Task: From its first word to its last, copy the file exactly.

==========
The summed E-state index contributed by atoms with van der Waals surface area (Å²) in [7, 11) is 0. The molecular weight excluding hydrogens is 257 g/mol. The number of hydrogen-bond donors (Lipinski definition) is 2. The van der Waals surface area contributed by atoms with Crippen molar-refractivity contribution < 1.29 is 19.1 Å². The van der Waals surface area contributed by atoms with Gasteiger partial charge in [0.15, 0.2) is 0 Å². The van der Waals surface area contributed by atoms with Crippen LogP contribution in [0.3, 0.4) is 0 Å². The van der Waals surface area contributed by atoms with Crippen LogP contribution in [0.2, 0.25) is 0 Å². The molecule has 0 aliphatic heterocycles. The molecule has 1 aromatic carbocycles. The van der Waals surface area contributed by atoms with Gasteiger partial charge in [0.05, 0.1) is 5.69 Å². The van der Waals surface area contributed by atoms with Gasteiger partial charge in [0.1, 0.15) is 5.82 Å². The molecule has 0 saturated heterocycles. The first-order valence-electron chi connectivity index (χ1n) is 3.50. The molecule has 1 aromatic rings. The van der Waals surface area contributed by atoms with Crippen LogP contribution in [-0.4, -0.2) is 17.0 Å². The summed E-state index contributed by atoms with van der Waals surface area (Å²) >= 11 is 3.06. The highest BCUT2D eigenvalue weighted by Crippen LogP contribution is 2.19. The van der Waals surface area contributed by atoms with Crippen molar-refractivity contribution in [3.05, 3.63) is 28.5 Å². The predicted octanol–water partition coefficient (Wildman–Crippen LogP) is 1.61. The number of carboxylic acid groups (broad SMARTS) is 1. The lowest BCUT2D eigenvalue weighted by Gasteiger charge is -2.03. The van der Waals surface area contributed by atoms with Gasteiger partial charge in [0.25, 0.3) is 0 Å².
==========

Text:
The summed E-state index contributed by atoms with van der Waals surface area (Å²) in [7, 11) is 0. The molecular weight excluding hydrogens is 257 g/mol. The number of hydrogen-bond donors (Lipinski definition) is 2. The van der Waals surface area contributed by atoms with Crippen molar-refractivity contribution < 1.29 is 19.1 Å². The van der Waals surface area contributed by atoms with Gasteiger partial charge in [0.15, 0.2) is 0 Å². The van der Waals surface area contributed by atoms with Crippen LogP contribution in [0.3, 0.4) is 0 Å². The van der Waals surface area contributed by atoms with Crippen LogP contribution in [0.2, 0.25) is 0 Å². The molecule has 0 aliphatic heterocycles. The molecule has 1 aromatic carbocycles. The van der Waals surface area contributed by atoms with Gasteiger partial charge in [0.05, 0.1) is 5.69 Å². The van der Waals surface area contributed by atoms with Gasteiger partial charge in [0.1, 0.15) is 5.82 Å². The molecule has 0 saturated heterocycles. The first-order valence-electron chi connectivity index (χ1n) is 3.50. The molecule has 1 aromatic rings. The van der Waals surface area contributed by atoms with Crippen LogP contribution in [-0.4, -0.2) is 17.0 Å². The summed E-state index contributed by atoms with van der Waals surface area (Å²) >= 11 is 3.06. The highest BCUT2D eigenvalue weighted by Crippen LogP contribution is 2.19. The van der Waals surface area contributed by atoms with Crippen molar-refractivity contribution in [3.05, 3.63) is 28.5 Å². The predicted octanol–water partition coefficient (Wildman–Crippen LogP) is 1.61. The number of carboxylic acid groups (broad SMARTS) is 1. The lowest BCUT2D eigenvalue weighted by Gasteiger charge is -2.03. The van der Waals surface area contributed by atoms with Gasteiger partial charge in [0.25, 0.3) is 0 Å².